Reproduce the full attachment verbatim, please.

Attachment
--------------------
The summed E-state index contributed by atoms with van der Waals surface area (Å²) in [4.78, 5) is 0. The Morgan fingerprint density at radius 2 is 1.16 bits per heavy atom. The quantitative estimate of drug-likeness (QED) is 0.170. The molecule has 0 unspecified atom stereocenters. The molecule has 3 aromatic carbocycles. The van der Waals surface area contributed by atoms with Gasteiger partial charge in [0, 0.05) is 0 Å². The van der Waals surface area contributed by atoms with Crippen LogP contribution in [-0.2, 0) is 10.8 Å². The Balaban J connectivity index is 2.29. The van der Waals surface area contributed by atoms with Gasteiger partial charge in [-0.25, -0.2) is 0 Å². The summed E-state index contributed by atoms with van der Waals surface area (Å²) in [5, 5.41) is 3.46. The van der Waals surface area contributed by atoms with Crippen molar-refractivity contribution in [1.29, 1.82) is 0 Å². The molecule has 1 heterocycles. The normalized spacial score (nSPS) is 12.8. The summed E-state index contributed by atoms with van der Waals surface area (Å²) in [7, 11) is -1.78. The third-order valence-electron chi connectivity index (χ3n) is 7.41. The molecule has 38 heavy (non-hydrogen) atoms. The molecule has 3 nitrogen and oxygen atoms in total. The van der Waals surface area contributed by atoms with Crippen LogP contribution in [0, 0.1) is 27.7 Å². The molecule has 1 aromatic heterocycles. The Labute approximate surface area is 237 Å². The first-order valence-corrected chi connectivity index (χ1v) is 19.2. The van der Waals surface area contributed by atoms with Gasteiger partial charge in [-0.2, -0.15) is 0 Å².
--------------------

The summed E-state index contributed by atoms with van der Waals surface area (Å²) in [4.78, 5) is 0. The Morgan fingerprint density at radius 2 is 1.16 bits per heavy atom. The quantitative estimate of drug-likeness (QED) is 0.170. The molecule has 0 unspecified atom stereocenters. The molecule has 3 aromatic carbocycles. The van der Waals surface area contributed by atoms with Gasteiger partial charge in [0, 0.05) is 0 Å². The van der Waals surface area contributed by atoms with Crippen LogP contribution in [-0.2, 0) is 10.8 Å². The Balaban J connectivity index is 2.29. The van der Waals surface area contributed by atoms with Gasteiger partial charge in [-0.25, -0.2) is 0 Å². The summed E-state index contributed by atoms with van der Waals surface area (Å²) in [5, 5.41) is 3.46. The van der Waals surface area contributed by atoms with Crippen molar-refractivity contribution in [1.29, 1.82) is 0 Å². The molecule has 1 heterocycles. The normalized spacial score (nSPS) is 12.8. The summed E-state index contributed by atoms with van der Waals surface area (Å²) in [7, 11) is -1.78. The third-order valence-electron chi connectivity index (χ3n) is 7.41. The molecule has 38 heavy (non-hydrogen) atoms. The molecule has 3 nitrogen and oxygen atoms in total. The van der Waals surface area contributed by atoms with Crippen LogP contribution in [0, 0.1) is 27.7 Å². The molecule has 1 aromatic heterocycles. The Labute approximate surface area is 237 Å². The first-order valence-corrected chi connectivity index (χ1v) is 19.2. The van der Waals surface area contributed by atoms with Gasteiger partial charge in [-0.2, -0.15) is 0 Å².